I recall spending hours gazing up at the night sky. Long after I was supposed to be asleep I'd sit at my bedroom window trying to catch a glimpse of something - anything. I would marvel at the pinpricks of light that formed familiar patterns. With each twinkle I would add imaginary figures in my head - numbers much too large for me to know - as I tried to guess just how old the light was; just how long it had taken to reach my eye. I hated it when my bedroom window was dirty because the marks would obscure my view of the moon. I couldn't make out the details of the maria and the craters and the mountains with a dirty window.
In the summer, I spent most of my time at family cottages and cabins on Lake Winnipeg and the Lee River. Here, the darkness and peacefulness was profound. There were no lights to interfere with the sky and no sounds other than those created by the multitude of birds and insects and the vast flowing water. On holiday from school, my parents would allow me to stay up stargazing late into the night and they soon bought me a telescope through which I could see Saturn's rings, Jupiter's spot and the features of the moon as though I was flying over it in a plane.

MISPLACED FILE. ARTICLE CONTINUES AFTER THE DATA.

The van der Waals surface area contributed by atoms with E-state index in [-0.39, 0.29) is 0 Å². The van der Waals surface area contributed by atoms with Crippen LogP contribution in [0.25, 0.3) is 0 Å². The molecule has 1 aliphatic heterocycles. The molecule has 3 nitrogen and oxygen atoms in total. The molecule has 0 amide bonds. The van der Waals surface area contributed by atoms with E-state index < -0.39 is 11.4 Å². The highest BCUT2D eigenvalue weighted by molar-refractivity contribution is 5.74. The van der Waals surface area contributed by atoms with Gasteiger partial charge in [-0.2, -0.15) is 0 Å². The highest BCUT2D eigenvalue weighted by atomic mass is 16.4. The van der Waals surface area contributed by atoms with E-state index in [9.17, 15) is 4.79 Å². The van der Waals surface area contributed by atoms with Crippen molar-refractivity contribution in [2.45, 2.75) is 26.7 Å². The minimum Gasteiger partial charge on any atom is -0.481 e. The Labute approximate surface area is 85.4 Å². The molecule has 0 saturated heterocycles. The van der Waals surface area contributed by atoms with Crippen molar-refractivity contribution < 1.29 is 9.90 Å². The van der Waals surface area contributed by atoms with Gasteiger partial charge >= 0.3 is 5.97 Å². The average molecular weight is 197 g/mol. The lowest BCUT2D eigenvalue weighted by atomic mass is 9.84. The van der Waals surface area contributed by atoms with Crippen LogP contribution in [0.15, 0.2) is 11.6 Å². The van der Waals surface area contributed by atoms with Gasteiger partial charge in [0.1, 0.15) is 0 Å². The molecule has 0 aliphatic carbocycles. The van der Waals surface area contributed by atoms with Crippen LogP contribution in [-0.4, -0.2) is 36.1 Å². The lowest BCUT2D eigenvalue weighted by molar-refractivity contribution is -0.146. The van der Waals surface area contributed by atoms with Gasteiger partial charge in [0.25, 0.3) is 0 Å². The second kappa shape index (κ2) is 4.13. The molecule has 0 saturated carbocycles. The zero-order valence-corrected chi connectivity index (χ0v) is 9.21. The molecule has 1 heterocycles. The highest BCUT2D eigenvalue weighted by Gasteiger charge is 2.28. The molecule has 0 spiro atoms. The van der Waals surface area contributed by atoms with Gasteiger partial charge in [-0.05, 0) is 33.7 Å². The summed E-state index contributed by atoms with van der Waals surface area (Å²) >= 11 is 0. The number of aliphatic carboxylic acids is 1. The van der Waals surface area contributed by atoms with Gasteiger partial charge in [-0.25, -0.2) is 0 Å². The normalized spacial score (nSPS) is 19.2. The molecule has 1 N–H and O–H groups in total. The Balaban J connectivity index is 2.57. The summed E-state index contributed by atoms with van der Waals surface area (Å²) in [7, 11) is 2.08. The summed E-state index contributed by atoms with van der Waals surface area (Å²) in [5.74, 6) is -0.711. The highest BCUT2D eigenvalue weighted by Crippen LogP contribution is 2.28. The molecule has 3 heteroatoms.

With a watchful eye and away from light pollution, I've managed to sight most of the celestial vistas that it is possible to see in the northern hemisphere with naked eye or moderate telescopic lens. I've seen the northern lights many times. I've seen supernovae and comets. I've seen meteor showers so heavy that they might have been sparkling rain drops. I've seen eclipses and alignments; space stations and galaxies.
No matter how much I've seen, I have always hungered for more. Always kept my face turned upward; my eyes on the stars.
When I moved to Calgary, stargazing became more difficult. It was a larger, more sprawling city with brighter lights that battled the night sky. The towns that dotted the landscape outside of Calgary, too, seemed to be domed in bright hemispheres of glow so that it was more difficult to find dark patches than in Manitoba with its endless wide empty lakes.